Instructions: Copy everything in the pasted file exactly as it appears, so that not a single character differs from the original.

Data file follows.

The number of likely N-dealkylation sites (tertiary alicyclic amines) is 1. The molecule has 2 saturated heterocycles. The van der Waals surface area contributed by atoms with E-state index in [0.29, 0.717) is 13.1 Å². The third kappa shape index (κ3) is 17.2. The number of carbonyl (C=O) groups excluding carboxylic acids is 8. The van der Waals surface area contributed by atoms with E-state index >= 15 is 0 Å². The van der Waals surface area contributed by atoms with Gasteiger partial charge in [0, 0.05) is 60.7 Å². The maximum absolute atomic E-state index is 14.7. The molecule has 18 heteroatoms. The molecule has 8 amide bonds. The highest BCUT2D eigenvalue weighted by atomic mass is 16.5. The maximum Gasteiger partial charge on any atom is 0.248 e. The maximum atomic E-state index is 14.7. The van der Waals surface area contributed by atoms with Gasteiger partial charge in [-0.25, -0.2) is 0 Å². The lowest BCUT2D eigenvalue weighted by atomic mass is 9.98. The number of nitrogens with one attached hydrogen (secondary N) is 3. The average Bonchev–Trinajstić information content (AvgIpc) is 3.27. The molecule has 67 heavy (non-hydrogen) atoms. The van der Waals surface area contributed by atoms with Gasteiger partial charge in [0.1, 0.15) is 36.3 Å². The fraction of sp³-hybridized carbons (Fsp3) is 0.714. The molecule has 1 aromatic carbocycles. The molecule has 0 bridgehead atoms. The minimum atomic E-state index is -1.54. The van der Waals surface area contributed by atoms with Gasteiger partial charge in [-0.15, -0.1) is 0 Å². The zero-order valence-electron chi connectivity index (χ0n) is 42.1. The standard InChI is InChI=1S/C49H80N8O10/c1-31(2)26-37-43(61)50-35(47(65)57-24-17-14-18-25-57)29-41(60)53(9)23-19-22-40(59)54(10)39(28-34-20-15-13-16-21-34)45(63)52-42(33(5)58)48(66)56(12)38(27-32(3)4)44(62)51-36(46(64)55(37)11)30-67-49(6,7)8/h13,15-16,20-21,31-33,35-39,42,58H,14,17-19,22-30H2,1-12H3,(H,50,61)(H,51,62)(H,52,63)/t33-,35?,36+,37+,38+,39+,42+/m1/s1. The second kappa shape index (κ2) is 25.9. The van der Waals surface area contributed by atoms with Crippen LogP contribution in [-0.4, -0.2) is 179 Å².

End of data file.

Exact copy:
The number of likely N-dealkylation sites (tertiary alicyclic amines) is 1. The molecule has 2 saturated heterocycles. The van der Waals surface area contributed by atoms with E-state index in [0.29, 0.717) is 13.1 Å². The third kappa shape index (κ3) is 17.2. The number of carbonyl (C=O) groups excluding carboxylic acids is 8. The van der Waals surface area contributed by atoms with E-state index >= 15 is 0 Å². The van der Waals surface area contributed by atoms with Gasteiger partial charge in [0, 0.05) is 60.7 Å². The maximum absolute atomic E-state index is 14.7. The molecule has 18 heteroatoms. The molecule has 8 amide bonds. The highest BCUT2D eigenvalue weighted by atomic mass is 16.5. The maximum Gasteiger partial charge on any atom is 0.248 e. The maximum atomic E-state index is 14.7. The van der Waals surface area contributed by atoms with Gasteiger partial charge in [-0.25, -0.2) is 0 Å². The lowest BCUT2D eigenvalue weighted by atomic mass is 9.98. The number of nitrogens with one attached hydrogen (secondary N) is 3. The average Bonchev–Trinajstić information content (AvgIpc) is 3.27. The molecule has 67 heavy (non-hydrogen) atoms. The van der Waals surface area contributed by atoms with Gasteiger partial charge in [0.1, 0.15) is 36.3 Å². The fraction of sp³-hybridized carbons (Fsp3) is 0.714. The molecule has 1 aromatic carbocycles. The molecule has 0 bridgehead atoms. The minimum atomic E-state index is -1.54. The van der Waals surface area contributed by atoms with Gasteiger partial charge in [-0.15, -0.1) is 0 Å². The zero-order valence-electron chi connectivity index (χ0n) is 42.1. The standard InChI is InChI=1S/C49H80N8O10/c1-31(2)26-37-43(61)50-35(47(65)57-24-17-14-18-25-57)29-41(60)53(9)23-19-22-40(59)54(10)39(28-34-20-15-13-16-21-34)45(63)52-42(33(5)58)48(66)56(12)38(27-32(3)4)44(62)51-36(46(64)55(37)11)30-67-49(6,7)8/h13,15-16,20-21,31-33,35-39,42,58H,14,17-19,22-30H2,1-12H3,(H,50,61)(H,51,62)(H,52,63)/t33-,35?,36+,37+,38+,39+,42+/m1/s1. The second kappa shape index (κ2) is 25.9. The van der Waals surface area contributed by atoms with Crippen LogP contribution in [-0.4, -0.2) is 179 Å².